products), and less so of powering (for
composition/multiplication). In particular, n
is more related to the
number of factors in the tensor than to the number of times the
coproduct needs to be iterated.
I agree that tabcompletionwise it would be nice to have a name such
as coproduct_...
. I could live with coproduct_nfold
. But any
better suggestion is welcome!
Cheers,
Nicolas
comment:14 followups: ↓ 15 ↓ 17 Changed 6 years ago by
Another nondiscoverableviatabcompletion way: have coproduct
take an optional argument n
(default 1) and then a.coproduct(n)
will return the nfold coproduct.
comment:15 in reply to: ↑ 14 ; followup: ↓ 16 Changed 6 years ago by
Replying to jhpalmieri:
Another nondiscoverableviatabcompletion way: have
coproduct
take an optional argumentn
(default 1) and thena.coproduct(n)
will return the nfold coproduct.
I think this would be a good solution. For the most part, we don't implement a coproduct()
, but use the general one with a coproduct_on_basis
(in fact, I don't know of a place where we have a custom coproduct
). So it will be discoverable using code inspection.
I thought of coproduct_power
by thinking of it as a module morphism which was repeatedly applied, but I see your point. Although for that we'd only have the ambiguity for bialgebras, right? Anyways coproduct_nfold
would be acceptable to me, and I think iterated_coproduct
is also something somewhat natural and is acceptable.
comment:16 in reply to: ↑ 15 Changed 6 years ago by
Replying to jhpalmieri:
Another nondiscoverableviatabcompletion way: have
coproduct
take an optional argumentn
(default 1) and thena.coproduct(n)
will return the nfold coproduct.
I think this comfortable to have some alias but it is also important to have a real name method (alias are syntactic sugar). I am agree with the alias coproduct(n)
.
Replying to tscrim:
I thought of
coproduct_power
by thinking of it as a module morphism which was repeatedly applied, but I see your point. Although for that we'd only have the ambiguity for bialgebras, right? Anywayscoproduct_nfold
would be acceptable to me, and I thinkiterated_coproduct
is also something somewhat natural and is acceptable.
I think iterated_coproduct
is hard to discover. Is this totally nonsense to have coproduct_iterated
? I let you choose a good name... My english is to bad to find relevant names.
comment:17 in reply to: ↑ 14 Changed 6 years ago by
Replying to jhpalmieri:
Another nondiscoverableviatabcompletion way: have
coproduct
take an optional argumentn
(default 1) and thena.coproduct(n)
will return the nfold coproduct.
You mean for a
an element, right? (at the level of the parent, the syntax is h.coproduct(x)
so this would require something like h.coproduct(x,n)
.
The logic for the standard coproduct and the iterated coproduct is
quite different. Keeping the methods separate makes it easier to
override just one or the other. That being said, if we decide that the
coproduct and iterated coproduct should always be implemented in the
parent (but I am not sure about it), then that would be fine to have a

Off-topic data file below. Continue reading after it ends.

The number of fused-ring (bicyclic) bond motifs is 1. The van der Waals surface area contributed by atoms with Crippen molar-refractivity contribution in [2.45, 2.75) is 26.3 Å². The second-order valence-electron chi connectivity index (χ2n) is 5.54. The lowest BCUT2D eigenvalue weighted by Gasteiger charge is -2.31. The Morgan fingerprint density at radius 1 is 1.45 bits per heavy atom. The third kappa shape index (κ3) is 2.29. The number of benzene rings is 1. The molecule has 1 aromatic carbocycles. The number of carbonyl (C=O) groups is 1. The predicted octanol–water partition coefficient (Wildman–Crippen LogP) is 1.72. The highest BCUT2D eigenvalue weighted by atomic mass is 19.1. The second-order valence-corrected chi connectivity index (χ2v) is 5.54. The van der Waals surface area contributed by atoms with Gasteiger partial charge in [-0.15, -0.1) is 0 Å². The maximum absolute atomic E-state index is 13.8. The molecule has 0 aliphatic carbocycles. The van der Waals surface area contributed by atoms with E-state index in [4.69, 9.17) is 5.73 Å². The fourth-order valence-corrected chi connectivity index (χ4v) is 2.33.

single method a.coproduct(...)
on the element side that just acts as
an alias.
Cheers,
Nicolas
comment:18 Changed 6 years ago by
So it seems like the solution we are all unhappy with, but can live with (which makes a good compromise :P) is coproduct_nfold
. Any objections to this?
comment:19 Changed 6 years ago by
I vote for iterated_coproduct
.
comment:20 Changed 6 years ago by
Aaron and I vote for coproduct_iterated
.
Also, about n: there are two conventions (number of factors in the codomain, or one less than this). We prefer n being the number of factors in the codomain (so the usual coproduct is n=2), and mu^{n} Delta^{n} goes from H to H.
We understand there is overlap with ticket #18678.
comment:21 Changed 6 years ago by
 Cc amypang added
comment:22 Changed 6 years ago by
I will be merging with ticket #18678 over the next few days. In the meantime, some comments for people intheknow to weighin on (will repeat in #18678 when updates appear)...
.adams_operator()
should be moved tobialgebras.py
, then inhopf_algebras.py
one should overwrite the bialgebras version, allowing for negative integer powers. (E.g., the (2)nd convolution power of the identity is none other than the 2nd power of the antipode.)
 In fact, while adams operators naturally belong in
bialgebras.py
, the present codein ticket #18678 and #18350actually belongs inbialgebras_with_basis.py
as it uses.module_morphism()
and.apply_multilinear_morphism()
but this would require more rewriting than I feel qualified to handle.
 More tickets needed! When poking around for an algebra without basison which to test my codeI noticed that Sage doesn't know that
QQ[x]
is a module overQQ
(and hence, one cannot buildQQ[x].tensor(QQ[x])`. Crazy.
 Similarly, even though
B = FreeAlgebra(QQ,a,b)
is robust enough thatB.tensor(B)
doesn't throw errors, quotients are outofbounds again. PuttingC = B.quotient_ring((a*bb^2,))
, I get an AttributeError? when asking forC.tensor(C)
.
 One could also add the following functionality: given linear morphisms R,S,T for a bialgebra B, create their convolution product, a new morphism, via
RST = B.convolution_product(R,S,T)
or perhaps, defined only at the level of a distinguished basis m for B,RST = m.convolution_product(R,S,T)
. However, it seems ticket #15832 will have a lot of overlap with such code, so I'll hold off on implementing it unless somebody suggests otherwise.
P.S. Any final votes regarding Amy Pang's recent comment?
comment:23 Changed 6 years ago by
 Cc alauve added
comment:24 Changed 6 years ago by
 Milestone changed from sage6.7 to sageduplicate/invalid/wontfix
This ticket should be marked as duplicate and closed in light of #18678.
comment:25 Changed 6 years ago by
 Status changed from needs_review to positive_review
comment:26 Changed 6 years ago by
 Resolution set to duplicate
 Status changed from positive_review to closed
New commits:
new operator
new operator: iterate coproduct and product k times